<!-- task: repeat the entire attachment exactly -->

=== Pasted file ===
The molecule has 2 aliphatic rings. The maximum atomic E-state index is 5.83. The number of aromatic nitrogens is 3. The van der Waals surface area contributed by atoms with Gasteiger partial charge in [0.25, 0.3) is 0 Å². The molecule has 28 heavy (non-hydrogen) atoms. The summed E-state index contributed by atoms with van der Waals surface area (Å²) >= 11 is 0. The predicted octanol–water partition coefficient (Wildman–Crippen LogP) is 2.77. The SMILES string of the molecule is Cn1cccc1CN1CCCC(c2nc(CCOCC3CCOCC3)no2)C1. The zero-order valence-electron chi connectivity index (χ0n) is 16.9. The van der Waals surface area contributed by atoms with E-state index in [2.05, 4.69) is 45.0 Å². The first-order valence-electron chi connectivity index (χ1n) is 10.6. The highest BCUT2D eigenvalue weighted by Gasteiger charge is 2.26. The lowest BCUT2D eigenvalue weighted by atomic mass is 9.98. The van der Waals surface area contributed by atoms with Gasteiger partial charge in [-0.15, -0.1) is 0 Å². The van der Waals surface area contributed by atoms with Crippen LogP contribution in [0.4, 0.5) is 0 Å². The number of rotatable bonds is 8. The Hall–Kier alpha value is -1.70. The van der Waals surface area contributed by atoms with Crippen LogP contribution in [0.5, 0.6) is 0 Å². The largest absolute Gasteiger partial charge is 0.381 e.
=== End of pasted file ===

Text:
The molecule has 2 aliphatic rings. The maximum atomic E-state index is 5.83. The number of aromatic nitrogens is 3. The van der Waals surface area contributed by atoms with Gasteiger partial charge in [0.25, 0.3) is 0 Å². The molecule has 28 heavy (non-hydrogen) atoms. The summed E-state index contributed by atoms with van der Waals surface area (Å²) >= 11 is 0. The predicted octanol–water partition coefficient (Wildman–Crippen LogP) is 2.77. The SMILES string of the molecule is Cn1cccc1CN1CCCC(c2nc(CCOCC3CCOCC3)no2)C1. The zero-order valence-electron chi connectivity index (χ0n) is 16.9. The van der Waals surface area contributed by atoms with E-state index in [2.05, 4.69) is 45.0 Å². The first-order valence-electron chi connectivity index (χ1n) is 10.6. The highest BCUT2D eigenvalue weighted by Gasteiger charge is 2.26. The lowest BCUT2D eigenvalue weighted by atomic mass is 9.98. The van der Waals surface area contributed by atoms with Gasteiger partial charge in [-0.15, -0.1) is 0 Å². The van der Waals surface area contributed by atoms with Crippen LogP contribution in [0.4, 0.5) is 0 Å². The number of rotatable bonds is 8. The Hall–Kier alpha value is -1.70. The van der Waals surface area contributed by atoms with Crippen LogP contribution in [0.5, 0.6) is 0 Å². The largest absolute Gasteiger partial charge is 0.381 e.